Cryptocurrency bitcoin has soared in value towards the end of 2017, leading some in business to consider the value of accepting it as payment for goods and services.
Indeed several Australian homes, including in Melbourne and the Gold Coast, are currently being advertised for sale with bitcoin as an accepted method of payment.
My Business has also heard unconfirmed reports of several SME operators accepting the digital currency from select customers.
At the time of writing, one bitcoin had soared to more than $22,400 – many times the price at which it began the year.
However, business owners toying with the idea of accepting bitcoin as a form payment should be wary, with some economists and digital security experts alike raising red flags.
Sylvain Lejeune of WatchGuard Technologies said that bitcoin – just like other digital currencies – are likely to attract the attention of hackers and criminals as their value rises.
“They will become much more appealing targets for cyber criminals looking to make millions. We predict that hackers will find a vulnerability severe enough to completely wipe out a popular cryptocurrency by destroying public confidence in its security,” he said.
“Ethereum [another digital currency] already saw a near-50 per cent drop in value back in 2016 when hackers exploited a vulnerability in a popular blockchain application to steal more than $50 million in ethereum cryptocurrency.
“Since then, bug bounty programs and public code reviews have become a major part of blockchain development, but attacks have continued, including one that targeted a popular ethereum multi-signature code wallet and made between $100 and $500 million in ethereum permanently inaccessible.”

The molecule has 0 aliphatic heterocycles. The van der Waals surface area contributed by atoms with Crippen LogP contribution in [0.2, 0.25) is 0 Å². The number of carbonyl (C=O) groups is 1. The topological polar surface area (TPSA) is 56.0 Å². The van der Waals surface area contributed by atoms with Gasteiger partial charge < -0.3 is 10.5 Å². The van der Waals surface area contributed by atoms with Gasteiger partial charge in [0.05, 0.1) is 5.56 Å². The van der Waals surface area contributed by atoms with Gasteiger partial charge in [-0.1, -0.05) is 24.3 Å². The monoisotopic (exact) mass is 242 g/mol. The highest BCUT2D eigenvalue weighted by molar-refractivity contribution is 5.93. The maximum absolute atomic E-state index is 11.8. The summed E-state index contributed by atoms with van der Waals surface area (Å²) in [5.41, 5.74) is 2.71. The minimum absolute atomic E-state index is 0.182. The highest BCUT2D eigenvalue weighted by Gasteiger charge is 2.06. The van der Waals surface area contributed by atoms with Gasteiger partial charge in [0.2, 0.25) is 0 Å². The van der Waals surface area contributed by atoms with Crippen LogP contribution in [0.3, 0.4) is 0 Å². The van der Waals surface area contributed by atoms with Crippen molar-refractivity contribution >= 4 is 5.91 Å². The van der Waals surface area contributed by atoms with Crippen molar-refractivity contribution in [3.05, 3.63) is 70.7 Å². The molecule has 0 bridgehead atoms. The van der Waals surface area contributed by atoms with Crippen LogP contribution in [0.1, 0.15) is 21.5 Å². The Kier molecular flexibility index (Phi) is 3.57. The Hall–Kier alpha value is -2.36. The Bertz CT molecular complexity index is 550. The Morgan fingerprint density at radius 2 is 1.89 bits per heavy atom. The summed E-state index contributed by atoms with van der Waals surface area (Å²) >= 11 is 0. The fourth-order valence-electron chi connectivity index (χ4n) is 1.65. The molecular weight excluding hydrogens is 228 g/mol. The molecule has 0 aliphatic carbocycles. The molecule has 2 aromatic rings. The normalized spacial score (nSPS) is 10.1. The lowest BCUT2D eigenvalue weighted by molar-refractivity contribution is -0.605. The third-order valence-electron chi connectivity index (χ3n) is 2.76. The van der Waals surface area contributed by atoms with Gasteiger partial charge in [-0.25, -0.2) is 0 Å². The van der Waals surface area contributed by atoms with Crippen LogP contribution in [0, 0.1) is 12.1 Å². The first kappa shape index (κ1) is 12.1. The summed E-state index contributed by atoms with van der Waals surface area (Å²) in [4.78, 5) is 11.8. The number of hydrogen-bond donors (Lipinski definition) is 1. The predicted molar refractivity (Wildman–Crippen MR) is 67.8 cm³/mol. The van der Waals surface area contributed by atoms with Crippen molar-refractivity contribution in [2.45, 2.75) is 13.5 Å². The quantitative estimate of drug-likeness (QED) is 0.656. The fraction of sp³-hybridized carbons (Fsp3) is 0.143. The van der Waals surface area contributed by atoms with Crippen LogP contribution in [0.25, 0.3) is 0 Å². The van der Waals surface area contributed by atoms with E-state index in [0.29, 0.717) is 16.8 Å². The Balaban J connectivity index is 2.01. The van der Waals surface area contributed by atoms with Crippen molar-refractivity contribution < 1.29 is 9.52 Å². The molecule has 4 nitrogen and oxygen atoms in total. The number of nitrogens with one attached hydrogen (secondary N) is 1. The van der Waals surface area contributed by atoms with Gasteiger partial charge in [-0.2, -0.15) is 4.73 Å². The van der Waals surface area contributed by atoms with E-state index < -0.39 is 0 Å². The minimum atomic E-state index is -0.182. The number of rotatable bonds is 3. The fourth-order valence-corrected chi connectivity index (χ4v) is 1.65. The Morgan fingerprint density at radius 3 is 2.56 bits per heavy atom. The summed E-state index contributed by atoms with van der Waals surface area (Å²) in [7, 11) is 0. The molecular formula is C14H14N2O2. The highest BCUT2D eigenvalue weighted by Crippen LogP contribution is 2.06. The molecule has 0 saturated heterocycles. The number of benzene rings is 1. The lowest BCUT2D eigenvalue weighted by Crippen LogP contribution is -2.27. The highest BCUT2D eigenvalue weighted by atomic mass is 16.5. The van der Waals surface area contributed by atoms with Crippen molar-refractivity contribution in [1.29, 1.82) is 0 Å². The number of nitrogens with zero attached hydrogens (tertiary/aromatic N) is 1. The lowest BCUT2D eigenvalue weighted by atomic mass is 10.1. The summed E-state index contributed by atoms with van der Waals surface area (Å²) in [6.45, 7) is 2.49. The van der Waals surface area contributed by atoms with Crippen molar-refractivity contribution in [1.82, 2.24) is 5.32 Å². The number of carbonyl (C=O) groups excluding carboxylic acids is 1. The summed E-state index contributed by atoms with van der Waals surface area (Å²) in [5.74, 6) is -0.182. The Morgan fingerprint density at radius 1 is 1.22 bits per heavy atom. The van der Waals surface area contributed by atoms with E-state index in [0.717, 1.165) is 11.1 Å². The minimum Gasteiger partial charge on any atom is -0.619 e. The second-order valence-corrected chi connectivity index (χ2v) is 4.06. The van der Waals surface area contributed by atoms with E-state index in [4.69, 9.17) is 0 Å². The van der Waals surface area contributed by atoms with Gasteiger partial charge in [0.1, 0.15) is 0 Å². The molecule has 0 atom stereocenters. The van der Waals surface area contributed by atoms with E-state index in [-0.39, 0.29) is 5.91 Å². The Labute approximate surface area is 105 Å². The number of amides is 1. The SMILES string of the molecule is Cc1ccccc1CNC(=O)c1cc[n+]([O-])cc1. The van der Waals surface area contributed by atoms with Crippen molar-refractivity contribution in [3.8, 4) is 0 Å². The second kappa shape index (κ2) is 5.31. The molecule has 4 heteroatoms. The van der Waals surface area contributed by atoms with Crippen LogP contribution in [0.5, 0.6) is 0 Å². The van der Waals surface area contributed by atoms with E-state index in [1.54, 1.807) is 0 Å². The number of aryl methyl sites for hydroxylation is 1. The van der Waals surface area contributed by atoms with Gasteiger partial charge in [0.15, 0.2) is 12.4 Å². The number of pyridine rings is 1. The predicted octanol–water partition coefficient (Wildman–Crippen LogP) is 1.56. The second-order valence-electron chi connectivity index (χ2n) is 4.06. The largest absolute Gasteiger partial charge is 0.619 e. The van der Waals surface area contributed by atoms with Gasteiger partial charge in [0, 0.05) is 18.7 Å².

Meanwhile My Business’ sister publication InvestorDaily reported that rising transaction costs could cause a bitcoin price crash – much like rising interest rates can affect house prices.
“One thing you’re seeing now is the transaction costs of buying and selling bitcoin rising very quickly,” Erik Norland, executive director and senior economist at CME Group, is quoted as saying.
However, he emphasised that current costs and indicators didn’t mean that a crash in the value of bitcoin and other digital currencies is necessarily imminent.
“It should not be construed that we are in imminent danger tomorrow, next month, in January, or in the first quarter,” he said.
“We don’t know the timing of the crash, we don’t know how much the price will rise from now – I truthfully don’t know.
“It’s [simply] an indicator that investors in bitcoin should be paying attention to.”